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EGM Review:

Posted on April 12, 2013 AT 08:00am

16-bit Underground

I am not a PC gamer. I grew up with various models of Apple machines, so computer games weren’t something I typically gave much thought to outside of the rare exception here and there. And yet, even while I still do a majority of my gaming on the consoles and handhelds from Nintendo, Sony, and Microsoft, even I can get swept up in a Steam sale or two.

That’s what happened with Terraria. At some point—I’m no longer exactly sure when—I bought Terraria via one of Valve’s crazy digital fire sales. I didn’t even have any way to play it at that point, as the partition on my iMac that had once allowed me to boot into Windows XP every now and then had long been deleted to regain some much-needed space. No, I was buying Terraria because I wanted to play it someday—aka, the excuse for probably 90 percent of the purchases that happen every time such sales on Steam occur.

So, for me, having Re-Logic and 505 Games bring Terraria to consoles was both a blessing and a point of shame. It meant that I’d finally get around to playing the game—but also that I could’ve taken that money I spent, lit it on fire, and ended up in pretty much the exact same place.

I initially became interested in Terraria for the same reason I’m sure many others did: It looked like a 2D Minecraft. There’s always the danger of forcing games into the shadows of other titles, but the reality of the situation is that—for many of us—that’s exactly what Terraria was.

That didn’t change in my early goings with the game. Everything I did, or saw, I compared to the work of Notch and company. Oh, my items don’t break—that’s different. Hmm, the world doesn’t seem as vertically tall as it does in Minecraft. Ahh, so torches are made with sticks and gel, instead of with sticks and coal. Exploration, crafting, discovery, adventuring—my brain compared whatever I did here with that other game, and there were plenty of ways in which I just wasn’t feeling as satisfied with what Terraria had to offer. That’s how we humans work, however: We compare what we don’t know to the closest thing that we do. We then have to make the next step and start appreciating a game—or anything, really—for what it is, not how it compares to something else.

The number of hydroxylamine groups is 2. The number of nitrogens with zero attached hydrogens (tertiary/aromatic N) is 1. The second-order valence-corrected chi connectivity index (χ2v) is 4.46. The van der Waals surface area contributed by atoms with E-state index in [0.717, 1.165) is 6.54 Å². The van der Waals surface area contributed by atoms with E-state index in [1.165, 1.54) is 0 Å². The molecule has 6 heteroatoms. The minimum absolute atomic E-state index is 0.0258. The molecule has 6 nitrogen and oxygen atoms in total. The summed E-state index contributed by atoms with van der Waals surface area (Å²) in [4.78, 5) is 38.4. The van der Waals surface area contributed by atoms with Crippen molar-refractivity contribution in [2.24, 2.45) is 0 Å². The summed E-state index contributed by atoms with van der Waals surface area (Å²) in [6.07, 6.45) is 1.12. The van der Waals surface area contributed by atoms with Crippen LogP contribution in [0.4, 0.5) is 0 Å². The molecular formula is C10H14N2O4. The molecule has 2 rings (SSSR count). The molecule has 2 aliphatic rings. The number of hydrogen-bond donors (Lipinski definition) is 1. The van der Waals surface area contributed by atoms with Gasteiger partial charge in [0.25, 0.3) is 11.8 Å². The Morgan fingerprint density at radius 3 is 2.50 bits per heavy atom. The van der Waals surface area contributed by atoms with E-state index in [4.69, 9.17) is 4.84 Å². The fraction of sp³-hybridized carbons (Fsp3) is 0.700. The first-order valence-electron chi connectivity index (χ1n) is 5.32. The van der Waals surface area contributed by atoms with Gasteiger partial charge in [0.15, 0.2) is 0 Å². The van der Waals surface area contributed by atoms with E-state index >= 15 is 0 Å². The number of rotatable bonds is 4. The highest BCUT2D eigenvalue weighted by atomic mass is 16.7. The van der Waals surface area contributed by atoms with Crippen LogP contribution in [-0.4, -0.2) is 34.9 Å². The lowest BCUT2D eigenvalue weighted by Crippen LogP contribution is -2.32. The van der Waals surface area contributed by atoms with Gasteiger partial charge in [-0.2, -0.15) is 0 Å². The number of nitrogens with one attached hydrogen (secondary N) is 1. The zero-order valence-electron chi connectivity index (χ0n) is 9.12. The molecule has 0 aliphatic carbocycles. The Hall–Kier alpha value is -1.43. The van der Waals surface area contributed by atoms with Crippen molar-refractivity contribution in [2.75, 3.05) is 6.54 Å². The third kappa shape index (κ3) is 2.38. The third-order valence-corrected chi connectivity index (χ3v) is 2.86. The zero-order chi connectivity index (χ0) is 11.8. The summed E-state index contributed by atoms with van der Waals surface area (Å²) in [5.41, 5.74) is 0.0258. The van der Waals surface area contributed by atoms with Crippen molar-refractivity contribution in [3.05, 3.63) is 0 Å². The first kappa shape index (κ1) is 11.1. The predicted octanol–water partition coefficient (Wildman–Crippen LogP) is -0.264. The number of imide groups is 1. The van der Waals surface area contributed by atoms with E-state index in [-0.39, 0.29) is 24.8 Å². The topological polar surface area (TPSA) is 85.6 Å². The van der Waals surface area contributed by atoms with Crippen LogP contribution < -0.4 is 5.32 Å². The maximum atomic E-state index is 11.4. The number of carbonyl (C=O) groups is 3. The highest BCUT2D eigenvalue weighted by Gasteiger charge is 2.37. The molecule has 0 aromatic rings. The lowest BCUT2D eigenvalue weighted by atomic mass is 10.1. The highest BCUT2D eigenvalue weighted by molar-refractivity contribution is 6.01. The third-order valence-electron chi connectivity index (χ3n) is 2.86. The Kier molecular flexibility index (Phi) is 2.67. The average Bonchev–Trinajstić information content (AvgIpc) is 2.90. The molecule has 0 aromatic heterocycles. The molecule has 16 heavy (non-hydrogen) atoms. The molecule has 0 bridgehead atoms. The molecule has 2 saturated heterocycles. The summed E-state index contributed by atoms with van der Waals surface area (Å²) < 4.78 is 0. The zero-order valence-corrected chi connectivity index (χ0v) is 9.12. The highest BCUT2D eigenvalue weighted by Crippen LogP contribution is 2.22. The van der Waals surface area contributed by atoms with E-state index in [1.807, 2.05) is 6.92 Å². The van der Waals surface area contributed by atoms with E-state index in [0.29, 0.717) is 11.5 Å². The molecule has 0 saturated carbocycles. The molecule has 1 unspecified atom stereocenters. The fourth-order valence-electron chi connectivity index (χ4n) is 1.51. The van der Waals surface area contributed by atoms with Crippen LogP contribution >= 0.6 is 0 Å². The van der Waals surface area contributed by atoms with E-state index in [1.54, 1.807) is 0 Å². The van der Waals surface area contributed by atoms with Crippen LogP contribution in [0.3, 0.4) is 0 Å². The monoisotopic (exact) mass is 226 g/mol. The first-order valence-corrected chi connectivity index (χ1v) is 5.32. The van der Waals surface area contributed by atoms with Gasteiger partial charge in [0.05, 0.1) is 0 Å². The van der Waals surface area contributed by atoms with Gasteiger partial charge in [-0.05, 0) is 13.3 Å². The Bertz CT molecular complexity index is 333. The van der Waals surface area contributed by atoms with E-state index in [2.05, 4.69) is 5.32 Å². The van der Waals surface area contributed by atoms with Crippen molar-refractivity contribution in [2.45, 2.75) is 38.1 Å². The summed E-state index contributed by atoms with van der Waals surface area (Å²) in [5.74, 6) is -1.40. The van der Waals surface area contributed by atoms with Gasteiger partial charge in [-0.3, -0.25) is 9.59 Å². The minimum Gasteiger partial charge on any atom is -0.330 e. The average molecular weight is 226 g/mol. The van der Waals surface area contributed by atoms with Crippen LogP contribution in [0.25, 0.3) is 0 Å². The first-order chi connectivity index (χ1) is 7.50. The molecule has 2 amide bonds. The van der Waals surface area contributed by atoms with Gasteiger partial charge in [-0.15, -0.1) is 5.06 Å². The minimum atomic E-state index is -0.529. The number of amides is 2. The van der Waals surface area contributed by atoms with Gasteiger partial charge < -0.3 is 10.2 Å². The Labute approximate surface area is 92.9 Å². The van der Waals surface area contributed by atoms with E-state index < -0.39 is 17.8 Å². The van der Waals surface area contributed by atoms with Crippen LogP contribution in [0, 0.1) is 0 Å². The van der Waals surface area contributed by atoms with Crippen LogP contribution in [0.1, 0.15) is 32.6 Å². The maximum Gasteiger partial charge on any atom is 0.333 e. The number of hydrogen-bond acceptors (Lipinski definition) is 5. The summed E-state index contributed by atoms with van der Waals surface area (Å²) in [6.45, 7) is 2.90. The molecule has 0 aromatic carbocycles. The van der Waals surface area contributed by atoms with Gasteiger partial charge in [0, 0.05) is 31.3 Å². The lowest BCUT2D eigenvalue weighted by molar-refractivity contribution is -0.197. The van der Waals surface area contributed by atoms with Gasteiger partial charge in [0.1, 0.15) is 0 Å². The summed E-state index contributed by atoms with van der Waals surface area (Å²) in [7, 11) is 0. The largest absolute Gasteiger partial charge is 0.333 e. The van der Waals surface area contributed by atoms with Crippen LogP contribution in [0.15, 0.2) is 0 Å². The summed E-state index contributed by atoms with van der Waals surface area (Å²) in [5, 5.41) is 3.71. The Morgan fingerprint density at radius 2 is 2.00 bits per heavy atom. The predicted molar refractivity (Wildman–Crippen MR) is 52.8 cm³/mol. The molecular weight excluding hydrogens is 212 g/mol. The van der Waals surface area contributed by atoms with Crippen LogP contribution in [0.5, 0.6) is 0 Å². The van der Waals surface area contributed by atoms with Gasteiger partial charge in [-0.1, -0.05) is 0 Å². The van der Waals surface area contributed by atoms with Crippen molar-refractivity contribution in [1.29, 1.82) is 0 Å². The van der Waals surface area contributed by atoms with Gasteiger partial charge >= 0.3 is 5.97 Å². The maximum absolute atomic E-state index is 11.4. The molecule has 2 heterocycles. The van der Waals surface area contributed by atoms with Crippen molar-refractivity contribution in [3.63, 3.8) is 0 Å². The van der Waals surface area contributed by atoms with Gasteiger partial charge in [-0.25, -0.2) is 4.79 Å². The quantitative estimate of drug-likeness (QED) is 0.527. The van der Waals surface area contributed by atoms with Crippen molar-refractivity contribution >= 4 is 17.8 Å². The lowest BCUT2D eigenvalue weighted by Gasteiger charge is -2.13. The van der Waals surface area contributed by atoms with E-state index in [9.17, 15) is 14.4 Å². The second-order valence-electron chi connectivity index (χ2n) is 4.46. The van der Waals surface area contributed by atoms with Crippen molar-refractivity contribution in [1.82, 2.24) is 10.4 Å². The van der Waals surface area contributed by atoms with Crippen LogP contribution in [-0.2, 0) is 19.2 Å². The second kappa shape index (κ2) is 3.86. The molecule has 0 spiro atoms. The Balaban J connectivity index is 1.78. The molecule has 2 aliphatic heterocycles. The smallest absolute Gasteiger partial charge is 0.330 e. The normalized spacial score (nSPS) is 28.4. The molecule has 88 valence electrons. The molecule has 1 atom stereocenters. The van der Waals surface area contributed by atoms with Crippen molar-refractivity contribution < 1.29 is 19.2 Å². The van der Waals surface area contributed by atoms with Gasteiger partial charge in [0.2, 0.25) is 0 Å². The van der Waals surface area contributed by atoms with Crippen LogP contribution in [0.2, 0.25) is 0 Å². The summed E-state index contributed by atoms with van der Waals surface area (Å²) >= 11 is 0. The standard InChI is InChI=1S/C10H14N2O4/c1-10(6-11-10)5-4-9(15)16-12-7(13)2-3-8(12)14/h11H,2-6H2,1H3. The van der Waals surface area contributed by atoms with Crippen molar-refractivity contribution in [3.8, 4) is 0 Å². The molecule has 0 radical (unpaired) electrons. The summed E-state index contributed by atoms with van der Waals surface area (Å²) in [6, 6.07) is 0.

Once I got past that initial need to compare everything in the game to Minecraft, I started to appreciate Terraria much more. A line was used in describing the game at a preview event I attended a short while back, and I’m going to shamelessly reuse it here: Minecraft is a crafting game with action elements, and Terraria is an action game with crafting elements. That’s one of the first important lessons you’ll learn, and it’s a major step if you’re coming in with the baggage of expectations due to experience with other games. Yes, you can cut down trees, collect wood, make a crafting table, break apart rocks, form blocks, build a house, and continue down that long and winding path to crafting your own digital nirvana. All of those actions support the major crux of what you’ll be doing in Terraria, however—they’re not the sole focus.